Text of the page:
Ancestry closes DNA Health Business only months after obtaining FDA DTC Approval with SoundRocket help

by | Jan 28, 2021

More news in the consumer genomics space came this month when direct-to-consumer genetic testing company Ancestry announced they are discontinuing their AncestryHealth business.  This move comes just months after receiving FDA approval for a direct-to-consumer product, which was achieved using SoundRocket user comprehension study services.

Consumer-initiated test types

 Consumer-initiated (CI) genetic health risk (GHR) tests are marketed to the public and ordered by patients themselves. But not all CI tests are alike. CI tests generally follow one of two pathways to consumers:

  1. Direct-to-Consumer (DTC) tests—marketed directly to consumers with no healthcare professional involved. These tests are regulated by the US Food & Drug Administration (FDA).
  2. Physician-mediated tests—marketed directly to consumers but mediated by a third-party physician who reviews the test requisition and/or results. These tests are not regulated by the FDA as they fall under the umbrella of ‘tests prescribed by a doctor’. 

Launched in October 2019, AncestryHealth was designed to give customers actionable health and wellness insights based on targeted DNA analysis. The test looked at genetic health risks for some hereditary cancers, heart and blood conditions, and connective tissue disorders. It also reported carrier status for three conditions to help with family planning and included some nutrition and fitness-based wellness insights. 

In August 2020, working with Quest Diagnostics, Ancestry upgraded their testing technology from an array-based test to a next-generation sequencing (NGS) product, becoming the first widely available NGS test on the market.

Ancestry partnered with PWNHealth, a national network of doctors and genetic counselors, to offer AncestryHealth through the consumer-initiated, physician-mediated model.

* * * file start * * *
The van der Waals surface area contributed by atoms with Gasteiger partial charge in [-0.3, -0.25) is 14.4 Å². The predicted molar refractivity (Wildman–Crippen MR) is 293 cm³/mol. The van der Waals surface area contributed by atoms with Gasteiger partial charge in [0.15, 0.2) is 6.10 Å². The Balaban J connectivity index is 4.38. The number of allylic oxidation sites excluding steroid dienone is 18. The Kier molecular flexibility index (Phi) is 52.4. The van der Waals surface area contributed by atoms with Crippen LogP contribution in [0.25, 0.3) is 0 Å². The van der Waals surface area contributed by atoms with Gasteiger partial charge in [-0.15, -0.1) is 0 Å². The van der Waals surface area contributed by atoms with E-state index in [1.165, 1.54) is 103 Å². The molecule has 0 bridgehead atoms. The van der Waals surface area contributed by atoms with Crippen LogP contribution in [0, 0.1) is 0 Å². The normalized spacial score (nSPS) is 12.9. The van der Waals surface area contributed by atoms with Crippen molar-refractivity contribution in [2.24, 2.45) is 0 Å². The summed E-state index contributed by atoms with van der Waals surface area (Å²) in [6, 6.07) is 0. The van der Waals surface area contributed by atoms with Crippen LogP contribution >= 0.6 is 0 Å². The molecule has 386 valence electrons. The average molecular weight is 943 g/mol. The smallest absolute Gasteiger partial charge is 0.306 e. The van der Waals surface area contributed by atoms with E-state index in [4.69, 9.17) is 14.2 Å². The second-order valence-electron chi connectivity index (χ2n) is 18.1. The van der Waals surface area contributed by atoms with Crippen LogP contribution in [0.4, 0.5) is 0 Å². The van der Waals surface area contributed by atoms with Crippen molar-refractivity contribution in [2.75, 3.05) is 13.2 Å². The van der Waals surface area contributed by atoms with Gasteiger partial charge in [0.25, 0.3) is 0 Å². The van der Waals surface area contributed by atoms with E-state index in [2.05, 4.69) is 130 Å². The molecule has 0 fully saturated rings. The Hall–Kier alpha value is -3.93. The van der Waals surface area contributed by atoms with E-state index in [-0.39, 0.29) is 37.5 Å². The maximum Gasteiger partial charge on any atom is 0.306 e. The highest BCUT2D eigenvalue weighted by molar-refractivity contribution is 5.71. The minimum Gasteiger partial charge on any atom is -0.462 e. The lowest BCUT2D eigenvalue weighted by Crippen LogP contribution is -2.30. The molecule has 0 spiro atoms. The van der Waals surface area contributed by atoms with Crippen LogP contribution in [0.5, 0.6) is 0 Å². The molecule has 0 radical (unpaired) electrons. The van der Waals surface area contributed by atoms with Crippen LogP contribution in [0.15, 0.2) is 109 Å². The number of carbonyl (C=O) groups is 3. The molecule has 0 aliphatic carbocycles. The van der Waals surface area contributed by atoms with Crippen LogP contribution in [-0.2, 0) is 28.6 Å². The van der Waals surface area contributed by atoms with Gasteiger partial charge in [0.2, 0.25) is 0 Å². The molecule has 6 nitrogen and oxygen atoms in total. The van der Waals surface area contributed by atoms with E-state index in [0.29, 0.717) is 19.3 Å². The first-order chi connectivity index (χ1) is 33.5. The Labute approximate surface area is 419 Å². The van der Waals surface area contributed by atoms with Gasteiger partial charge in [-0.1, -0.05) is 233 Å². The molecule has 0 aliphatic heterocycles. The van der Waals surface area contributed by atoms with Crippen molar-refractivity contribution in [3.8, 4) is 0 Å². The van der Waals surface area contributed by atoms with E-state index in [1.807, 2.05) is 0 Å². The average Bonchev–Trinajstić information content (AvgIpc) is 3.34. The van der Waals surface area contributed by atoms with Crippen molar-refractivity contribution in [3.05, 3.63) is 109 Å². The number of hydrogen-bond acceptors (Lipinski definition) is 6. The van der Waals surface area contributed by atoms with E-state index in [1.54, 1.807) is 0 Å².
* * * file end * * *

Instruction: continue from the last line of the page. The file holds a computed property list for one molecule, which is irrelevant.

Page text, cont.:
FDA DTC authorization was in-hand

Just shy of one year after launching their physician-mediated model, in mid-August 2020, Ancestry received an FDA 510(k) approval for their Factor V Leiden Genetic Health Risk Test (K192944). In the 510(k) submission, they demonstrated the test is substantially equivalent to a previously approved device; the 23andMe Personal Genome Service (PGS) Genetic Health Risk Test For Hereditary Thrombophilia (DEN160026). 

 With the closing of AncestryHealth, the FDA GHR approval will not make the transition to readily-available consumer genomics.

 

SoundRocket User Comprehension Study

“DTC genetic tests will have their own pharmacy aisle soon.”

— Scott D. Crawford, Chief Vision Officer @ SoundRocket

 Soundrocket partnered with the AncestryHealth team in the development and user comprehension testing of the Factor V Leiden test report. Through a multi-stage iterative effort, SoundRocket guided improvements to the test report while also designing and implementing a user comprehension study which demonstrated the illusive 90% comprehension in key areas (i.e.: domains) such as test results, test purpose, test limitations, appropriate next steps, and other FDA required comprehension topics. 

 “While we have been involved in numerous similar studies, we are most proud of our Ancestry partnership as it represented the first start to finish effort bringing a report from conception to approval,” said Scott D. Crawford, SoundRocket founder and Chief Vision Officer. 

 While the Ancestry decision may mean a turn in the consumer market for genetic health reports, Crawford sees a strong future in DTC genetic tests. “Personalized medicine providers are recognizing that DTC consumer testing can be a hook to bring customers to personalized medicine solutions they offer. DTC genetic tests will have their own pharmacy aisle soon,” said Crawford. 

 

 

Jill Furnival is a certified genetic counselor and science writer based in Toronto, Canada. When she’s not helping people better understand genetics, you may find her walking her dog, or in downward dog! She joined SoundRocket in Fall 2020 to consult on user comprehension studies for the FDA authorization of direct-to-consumer genetic tests.